The enduring, hard-touring, and self-caricaturing rock group Cheap Trick worked its way up to platinum sales with an explosive fusion of Beatlesque melodic hooks, Who-styled crunching power chords, and a flair for the absurd. Cheap Trick is one of the best live bands of its era. For all of the gimmickry (best epitomized by Rick Nielson's pick showers and trademark outlandish guitars, such as the quintuple-neck checkered monster he breaks out on "Surrender"), Cheap Trick live is uniformly tight, as blistering and raw as it is cunningly melodic.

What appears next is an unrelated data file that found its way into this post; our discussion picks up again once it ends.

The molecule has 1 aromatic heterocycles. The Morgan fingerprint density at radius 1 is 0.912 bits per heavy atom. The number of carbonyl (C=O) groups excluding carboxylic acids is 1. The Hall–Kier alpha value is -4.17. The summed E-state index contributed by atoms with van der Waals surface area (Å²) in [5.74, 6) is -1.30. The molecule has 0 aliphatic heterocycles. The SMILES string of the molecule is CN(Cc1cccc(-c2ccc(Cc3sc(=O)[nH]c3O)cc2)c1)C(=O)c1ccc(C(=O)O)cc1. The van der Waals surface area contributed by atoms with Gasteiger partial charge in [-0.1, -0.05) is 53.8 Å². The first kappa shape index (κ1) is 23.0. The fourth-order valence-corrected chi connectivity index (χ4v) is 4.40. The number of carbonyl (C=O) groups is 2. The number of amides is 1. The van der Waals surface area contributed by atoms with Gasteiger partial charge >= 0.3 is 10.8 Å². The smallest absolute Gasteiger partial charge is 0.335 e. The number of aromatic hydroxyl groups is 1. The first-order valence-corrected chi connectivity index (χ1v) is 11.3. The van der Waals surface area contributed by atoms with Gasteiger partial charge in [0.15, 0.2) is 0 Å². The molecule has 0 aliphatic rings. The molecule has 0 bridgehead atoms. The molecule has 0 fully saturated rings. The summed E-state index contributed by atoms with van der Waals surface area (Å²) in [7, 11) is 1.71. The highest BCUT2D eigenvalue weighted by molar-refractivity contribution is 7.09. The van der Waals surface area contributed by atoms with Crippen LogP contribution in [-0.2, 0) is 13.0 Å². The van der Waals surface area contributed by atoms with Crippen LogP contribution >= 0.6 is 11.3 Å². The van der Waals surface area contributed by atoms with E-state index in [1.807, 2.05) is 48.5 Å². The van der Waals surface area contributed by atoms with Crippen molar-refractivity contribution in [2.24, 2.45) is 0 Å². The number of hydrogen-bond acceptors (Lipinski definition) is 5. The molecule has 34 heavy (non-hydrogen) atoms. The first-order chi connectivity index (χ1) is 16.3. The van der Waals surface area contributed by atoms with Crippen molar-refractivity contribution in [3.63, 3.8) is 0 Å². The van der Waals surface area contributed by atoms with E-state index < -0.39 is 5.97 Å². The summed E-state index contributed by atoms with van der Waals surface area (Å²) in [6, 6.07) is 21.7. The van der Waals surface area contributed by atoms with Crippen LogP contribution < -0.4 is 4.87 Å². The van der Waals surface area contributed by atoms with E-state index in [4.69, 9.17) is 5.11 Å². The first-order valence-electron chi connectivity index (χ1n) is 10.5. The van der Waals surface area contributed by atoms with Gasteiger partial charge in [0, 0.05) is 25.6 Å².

Though Cheap Trick's most visible recent moves-- re-recording Big Star's "In the Street" for That '70s Show, performing the Beatles' Sgt. Pepper's Lonely Hearts Club Band in its entirety at a 2007 Hollywood Bowl concert-- may paint them as a nostalgia act, their influence on contemporary indie/alt-rock is as pronounced as ever: For the Foo Fighters, Weezer, Smashing Pumpkins, Ted Leo, the Raconteurs-- basically any band that's ever tried to weld a Beatlesque melody to a power chord-- all roads lead back to Cheap Trick.